When news came on Jan. 27 that the Washington state Legislature finally passed a gay civil rights bill, the story felt slightly anti-climactic.
I'd read of Bill Finkbeiner's conversion to the gay cause earlier this year and appreciated his impassioned speech on the senate floor about his change of heart the day of the vote. He said "I don't believe that it is right...to say that it's acceptable to discriminate against people because of that, because of who their heart chooses to love. I cannot stand with that argument."
After decades of fits and starts with the gay rights bill, I wasn't ready to celebrate until the final vote assured victory. For a long time the bill failed to graduate out of the House. At the last moment of deliberation some invisible hand would appear and swipe the necessary vote, dooming the bill to failure by a small margin. Often that hand was rumored to be a representative of the Catholic Archdiocese in Washington state, discouraging a Catholic legislator from voting in favor of legislation protecting gays and lesbians from discrimination. Sad, but true.
This tim,e Finkbeiner's vote became the one that made the difference, the only Republican to support the legislation, which passed the Senate on a 25-23 vote.
State Rep. Ed Murray, the sponsor of the legislation, deserves strong credit for his tenacity in the fight for equal rights and protection for the GLBT community in employment, housing and lending. Openly gay since 1987, I've taken these protections for granted in Seattle. While employed in public health, academia and the arts, I have never feared losing my job over my sexual preference. But the fields I've chosen tend to draw progressive, open-minded people-a very accepting lot.
Because I've never felt the sting of anti-gay bias, however, does not mean it's non-existent, nor does it mean that I haven't adjusted my behavior in subtle ways if I felt disapproving eyes on me. I think about men and women whose experiences are different than mine, or who live in other areas of the state. Places where it's difficult to be out and open. Places where even the thought of same sex couples holding hands in public feels like too much of a risk. Small denials set in once you know you're different than the rest.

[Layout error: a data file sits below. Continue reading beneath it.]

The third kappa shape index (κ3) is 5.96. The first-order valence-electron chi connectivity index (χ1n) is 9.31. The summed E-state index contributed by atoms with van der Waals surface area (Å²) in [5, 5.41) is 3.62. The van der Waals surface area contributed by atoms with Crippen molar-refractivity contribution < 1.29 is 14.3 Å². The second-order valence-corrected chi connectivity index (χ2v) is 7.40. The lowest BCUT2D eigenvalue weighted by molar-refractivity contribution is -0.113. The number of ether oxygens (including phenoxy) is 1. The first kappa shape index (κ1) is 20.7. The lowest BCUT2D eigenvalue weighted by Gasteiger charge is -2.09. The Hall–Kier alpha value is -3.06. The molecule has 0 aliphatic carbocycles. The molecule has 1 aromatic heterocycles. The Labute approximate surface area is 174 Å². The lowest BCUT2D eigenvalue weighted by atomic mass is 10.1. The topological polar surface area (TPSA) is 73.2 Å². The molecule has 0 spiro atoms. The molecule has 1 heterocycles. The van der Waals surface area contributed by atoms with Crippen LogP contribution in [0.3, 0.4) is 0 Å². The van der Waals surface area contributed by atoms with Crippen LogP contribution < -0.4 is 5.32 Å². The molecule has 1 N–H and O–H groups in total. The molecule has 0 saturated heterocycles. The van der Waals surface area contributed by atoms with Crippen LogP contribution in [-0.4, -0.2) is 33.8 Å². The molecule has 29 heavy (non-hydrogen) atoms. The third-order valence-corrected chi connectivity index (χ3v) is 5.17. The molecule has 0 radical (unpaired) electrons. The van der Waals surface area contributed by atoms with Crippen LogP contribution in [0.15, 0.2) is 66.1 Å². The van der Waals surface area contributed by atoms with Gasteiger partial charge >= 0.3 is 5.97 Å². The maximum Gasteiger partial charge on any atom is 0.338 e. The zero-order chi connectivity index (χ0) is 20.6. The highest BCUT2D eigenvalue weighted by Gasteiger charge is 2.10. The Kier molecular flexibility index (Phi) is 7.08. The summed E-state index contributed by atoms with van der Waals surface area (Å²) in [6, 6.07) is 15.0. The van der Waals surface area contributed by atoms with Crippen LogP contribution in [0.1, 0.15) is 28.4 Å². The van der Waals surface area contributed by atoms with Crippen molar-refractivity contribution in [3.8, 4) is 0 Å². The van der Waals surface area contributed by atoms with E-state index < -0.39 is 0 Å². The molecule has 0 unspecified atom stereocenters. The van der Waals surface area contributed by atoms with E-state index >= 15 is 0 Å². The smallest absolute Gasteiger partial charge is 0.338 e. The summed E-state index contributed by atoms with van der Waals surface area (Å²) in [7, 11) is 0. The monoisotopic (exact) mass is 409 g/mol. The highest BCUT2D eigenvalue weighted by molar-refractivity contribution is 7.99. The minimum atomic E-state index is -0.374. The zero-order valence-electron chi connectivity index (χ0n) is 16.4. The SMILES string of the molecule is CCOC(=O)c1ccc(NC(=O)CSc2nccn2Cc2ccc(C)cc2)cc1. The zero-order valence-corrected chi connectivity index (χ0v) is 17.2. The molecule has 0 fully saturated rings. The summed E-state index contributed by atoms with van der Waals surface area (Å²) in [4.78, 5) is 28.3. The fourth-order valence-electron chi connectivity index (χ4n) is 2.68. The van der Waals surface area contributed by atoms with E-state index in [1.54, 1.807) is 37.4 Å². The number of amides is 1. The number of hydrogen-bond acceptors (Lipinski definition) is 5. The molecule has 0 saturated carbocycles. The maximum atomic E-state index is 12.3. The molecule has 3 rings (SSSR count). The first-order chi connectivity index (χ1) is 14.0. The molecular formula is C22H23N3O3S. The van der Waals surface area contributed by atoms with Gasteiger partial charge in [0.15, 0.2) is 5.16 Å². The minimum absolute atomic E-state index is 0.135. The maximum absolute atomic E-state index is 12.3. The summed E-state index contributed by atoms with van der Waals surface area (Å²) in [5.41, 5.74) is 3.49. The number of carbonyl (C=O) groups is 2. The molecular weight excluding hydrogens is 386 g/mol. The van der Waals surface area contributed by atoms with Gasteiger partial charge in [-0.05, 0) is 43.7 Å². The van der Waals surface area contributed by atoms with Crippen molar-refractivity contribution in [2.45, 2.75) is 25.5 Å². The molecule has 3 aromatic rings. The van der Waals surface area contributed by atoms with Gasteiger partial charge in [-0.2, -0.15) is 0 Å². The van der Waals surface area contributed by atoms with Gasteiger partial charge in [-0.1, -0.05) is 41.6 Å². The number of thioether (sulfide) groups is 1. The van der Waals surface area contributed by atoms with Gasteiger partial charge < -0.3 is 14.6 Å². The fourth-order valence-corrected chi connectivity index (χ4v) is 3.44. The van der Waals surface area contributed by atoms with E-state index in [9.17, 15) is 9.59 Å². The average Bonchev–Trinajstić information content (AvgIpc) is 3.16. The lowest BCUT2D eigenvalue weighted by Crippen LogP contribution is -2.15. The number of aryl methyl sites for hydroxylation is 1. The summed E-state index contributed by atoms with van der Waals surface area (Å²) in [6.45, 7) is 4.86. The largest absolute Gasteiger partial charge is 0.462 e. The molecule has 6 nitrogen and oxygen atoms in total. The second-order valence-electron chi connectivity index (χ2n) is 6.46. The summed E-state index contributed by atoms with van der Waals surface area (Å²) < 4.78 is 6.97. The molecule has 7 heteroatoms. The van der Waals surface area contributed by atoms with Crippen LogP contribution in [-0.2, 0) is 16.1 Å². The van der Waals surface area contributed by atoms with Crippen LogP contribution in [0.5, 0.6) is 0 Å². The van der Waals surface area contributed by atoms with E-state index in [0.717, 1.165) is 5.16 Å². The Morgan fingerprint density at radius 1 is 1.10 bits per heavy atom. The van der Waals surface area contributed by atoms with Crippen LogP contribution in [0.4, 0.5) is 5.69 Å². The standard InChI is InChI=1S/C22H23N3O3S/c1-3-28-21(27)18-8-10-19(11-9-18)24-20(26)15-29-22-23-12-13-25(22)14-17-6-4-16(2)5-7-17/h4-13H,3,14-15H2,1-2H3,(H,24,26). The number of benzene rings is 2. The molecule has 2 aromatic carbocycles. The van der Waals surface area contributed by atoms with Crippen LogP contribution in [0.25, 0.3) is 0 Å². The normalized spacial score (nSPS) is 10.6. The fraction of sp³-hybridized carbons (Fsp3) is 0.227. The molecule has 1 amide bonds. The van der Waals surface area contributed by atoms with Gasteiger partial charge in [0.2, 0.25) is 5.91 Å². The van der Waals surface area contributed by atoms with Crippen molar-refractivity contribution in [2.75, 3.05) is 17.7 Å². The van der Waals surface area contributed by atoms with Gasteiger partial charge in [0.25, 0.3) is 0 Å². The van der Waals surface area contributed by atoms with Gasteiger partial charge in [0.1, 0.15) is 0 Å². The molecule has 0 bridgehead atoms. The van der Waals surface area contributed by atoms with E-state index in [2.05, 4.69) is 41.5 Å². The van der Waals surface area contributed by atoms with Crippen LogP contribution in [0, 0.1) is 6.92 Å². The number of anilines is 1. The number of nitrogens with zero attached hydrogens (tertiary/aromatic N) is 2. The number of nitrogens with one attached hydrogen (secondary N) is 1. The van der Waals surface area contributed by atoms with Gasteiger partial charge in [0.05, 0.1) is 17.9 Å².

On Capitol Hill, I assume I can walk down the street and not fear for my life. Pretty much all of Seattle and surrounding areas feel safe. Name calling or physical threats never cross the threshold of my experience. I think that's why the death of Matthew Shepard seven years ago and the violent attack on a Seattle man outside the Timberline tavern two summers back shocked and outraged me. We don't want to believe people can still hate, that discrimination still exists in our own backyard.
I can understand the arguments opponents of the gay rights measure make, that you cannot force people to accept a group by legal means. However, this law is not about quotas or affirmative action. Nobody is forced to hire a gay person simply because they're gay. The law protects against active discrimination that is hostile and prejudiced against human beings who cannot change who they are.
Across the lake in Redmond, a friend at Microsoft told me a story four years ago that made me extremely angry. He suffered repeated verbal abuse at the hands of a co-worker in a neighboring department, who constantly referred to my friend's shoulder bag as his "purse" and made disparaging comments about his sexuality. My friend, after a year of ignoring this harassment, finally left Microsoft (he didn't report the abuse) to take a job with a company in Seattle.
The good news in this story is that Microsoft played a pivotal role in assuring the victory for gay rights when it ignored the impotent threats of the Reverend Ken Hutcherson and his ilk and stood
behind justice and fairness, switching from a neutral to an affirmative stance toward the legislation, hand in hand with Boeing, Starbucks and many other Northwest companies.
Last year my friend returned to Microsoft to discover the bigot who made his work environment feel very unsafe had been terminated due to poor performance. I couldn't help but feel a sense of vindication for my friend, that finally "the bad guy" had received his just desserts.
If truth be told, even in liberal Seattle, subtle pressures, external or self-imposed, force us to self-censor in our social surroundings to fit in better. By not bringing our spouse to the company Christmas party, or hesitating to place a picture of our partner on our desk at work, we deny the wholeness of our lives in small ways.
When Gov. Gregoire signed this legislation, I began thinking about how we might live differently. I began thinking about how it would feel to bring my partner's picture to work and place it on my desk without hesitation, an action I avoided for years, fearing it might not be appropriate, that maybe someone might feel uncomfortable. Better not to shove my same-sex love in a co-worker's face. It is my hope with the passage of this legislation those small denials will begin to disappear for me and my community. Over the next year, there will be a fight statewide to make it so.
Jack Hilovsky's column appears in the second issue of the month. He can be reached at editor@capitol hilltimes.com.